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This is a brief but rather thoroughgoing study of botany to serve as an introduction to pharmacognosy and materia medica. After a description of the microscopic and histologic technic, the author devotes an interesting chapter to the life history of the male fern as an intermediate type of plant. He then takes up vegetable cytology, with frequent references to the physiology and chemistry of plants. Plant tissues in general and then the root, the bud, the stem, the leaf, flowers, fruit and seed are taken up in turn. Approximately the second half of the book is devoted to a study of the classification of plants, the official drugs being featured throughout as examples, frequently accompanied by good illustrations. One cannot help wishing, from the standpoint of the overworked pharmacy student not well grounded in Greek, that botanists were less prolific with their Greek nomenclature and less insistant that students assimilate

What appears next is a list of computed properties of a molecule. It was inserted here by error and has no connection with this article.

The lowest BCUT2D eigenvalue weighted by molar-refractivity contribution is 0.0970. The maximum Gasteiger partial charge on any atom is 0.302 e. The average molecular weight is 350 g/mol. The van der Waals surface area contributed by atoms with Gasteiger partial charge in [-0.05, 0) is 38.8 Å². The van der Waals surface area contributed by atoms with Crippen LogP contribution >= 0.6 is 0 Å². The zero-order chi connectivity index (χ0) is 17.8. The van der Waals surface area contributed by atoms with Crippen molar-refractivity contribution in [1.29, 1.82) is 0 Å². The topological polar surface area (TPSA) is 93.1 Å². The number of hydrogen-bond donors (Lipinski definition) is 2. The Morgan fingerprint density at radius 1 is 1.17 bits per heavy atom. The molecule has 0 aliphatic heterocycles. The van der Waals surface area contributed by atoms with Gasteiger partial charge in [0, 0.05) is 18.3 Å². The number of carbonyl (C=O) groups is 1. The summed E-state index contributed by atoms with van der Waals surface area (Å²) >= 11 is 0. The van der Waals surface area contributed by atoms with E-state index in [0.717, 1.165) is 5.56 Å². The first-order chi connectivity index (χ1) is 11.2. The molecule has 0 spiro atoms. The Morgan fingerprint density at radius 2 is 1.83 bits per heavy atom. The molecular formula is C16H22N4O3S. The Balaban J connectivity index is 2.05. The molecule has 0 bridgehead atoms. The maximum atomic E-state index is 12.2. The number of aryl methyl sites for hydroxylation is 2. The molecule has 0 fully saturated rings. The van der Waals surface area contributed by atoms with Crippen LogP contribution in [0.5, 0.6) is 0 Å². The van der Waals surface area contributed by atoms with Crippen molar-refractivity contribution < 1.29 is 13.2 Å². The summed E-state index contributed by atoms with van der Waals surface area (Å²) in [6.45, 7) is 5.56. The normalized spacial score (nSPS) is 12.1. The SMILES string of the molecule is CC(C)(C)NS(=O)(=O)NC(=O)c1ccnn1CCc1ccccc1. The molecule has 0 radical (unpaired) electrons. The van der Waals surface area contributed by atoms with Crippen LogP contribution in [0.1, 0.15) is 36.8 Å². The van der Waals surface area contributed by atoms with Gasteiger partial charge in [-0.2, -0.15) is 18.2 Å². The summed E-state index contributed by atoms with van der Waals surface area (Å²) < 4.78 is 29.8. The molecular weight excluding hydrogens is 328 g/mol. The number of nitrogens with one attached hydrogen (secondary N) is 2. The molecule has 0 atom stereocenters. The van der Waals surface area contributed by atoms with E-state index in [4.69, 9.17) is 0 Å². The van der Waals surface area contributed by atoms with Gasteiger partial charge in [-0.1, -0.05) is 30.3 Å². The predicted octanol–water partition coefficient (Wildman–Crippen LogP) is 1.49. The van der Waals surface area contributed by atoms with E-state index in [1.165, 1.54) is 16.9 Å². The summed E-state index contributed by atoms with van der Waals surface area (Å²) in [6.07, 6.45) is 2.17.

Pharmaceutical Botany. A Text Book of College Botany with Pharmaceutical and Medical Applications. Especially Adapted for the Use of Students of Pharmacy and Medicine and as a Reference for Pharmacists, Chemists and Students in Structural and Systematic Botany. JAMA. 1927;89(20):1715. doi:10.1001/jama.1927.02690200067034
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